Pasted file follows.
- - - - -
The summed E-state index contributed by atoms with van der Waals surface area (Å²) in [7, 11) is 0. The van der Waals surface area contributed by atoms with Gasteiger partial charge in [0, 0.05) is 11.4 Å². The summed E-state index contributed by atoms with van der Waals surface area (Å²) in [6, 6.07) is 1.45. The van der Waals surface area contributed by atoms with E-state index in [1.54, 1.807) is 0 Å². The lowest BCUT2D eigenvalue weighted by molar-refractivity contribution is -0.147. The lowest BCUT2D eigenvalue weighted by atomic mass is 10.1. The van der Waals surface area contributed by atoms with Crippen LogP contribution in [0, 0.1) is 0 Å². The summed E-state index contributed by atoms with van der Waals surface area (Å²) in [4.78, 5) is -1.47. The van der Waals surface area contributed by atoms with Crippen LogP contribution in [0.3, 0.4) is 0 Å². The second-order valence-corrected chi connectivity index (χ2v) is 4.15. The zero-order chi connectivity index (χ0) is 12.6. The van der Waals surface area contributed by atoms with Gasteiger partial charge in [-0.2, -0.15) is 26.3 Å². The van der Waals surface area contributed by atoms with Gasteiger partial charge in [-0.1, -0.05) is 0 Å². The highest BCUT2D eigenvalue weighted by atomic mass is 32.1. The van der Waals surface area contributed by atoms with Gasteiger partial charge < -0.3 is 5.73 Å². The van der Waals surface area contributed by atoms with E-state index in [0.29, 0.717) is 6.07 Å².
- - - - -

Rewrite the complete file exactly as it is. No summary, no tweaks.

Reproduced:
The summed E-state index contributed by atoms with van der Waals surface area (Å²) in [7, 11) is 0. The van der Waals surface area contributed by atoms with Gasteiger partial charge in [0, 0.05) is 11.4 Å². The summed E-state index contributed by atoms with van der Waals surface area (Å²) in [6, 6.07) is 1.45. The van der Waals surface area contributed by atoms with E-state index in [1.54, 1.807) is 0 Å². The lowest BCUT2D eigenvalue weighted by molar-refractivity contribution is -0.147. The lowest BCUT2D eigenvalue weighted by atomic mass is 10.1. The van der Waals surface area contributed by atoms with Crippen LogP contribution in [0, 0.1) is 0 Å². The summed E-state index contributed by atoms with van der Waals surface area (Å²) in [4.78, 5) is -1.47. The van der Waals surface area contributed by atoms with Crippen LogP contribution in [0.3, 0.4) is 0 Å². The second-order valence-corrected chi connectivity index (χ2v) is 4.15. The zero-order chi connectivity index (χ0) is 12.6. The van der Waals surface area contributed by atoms with Gasteiger partial charge in [-0.2, -0.15) is 26.3 Å². The van der Waals surface area contributed by atoms with Gasteiger partial charge in [-0.1, -0.05) is 0 Å². The highest BCUT2D eigenvalue weighted by atomic mass is 32.1. The van der Waals surface area contributed by atoms with Gasteiger partial charge < -0.3 is 5.73 Å². The van der Waals surface area contributed by atoms with E-state index in [0.29, 0.717) is 6.07 Å².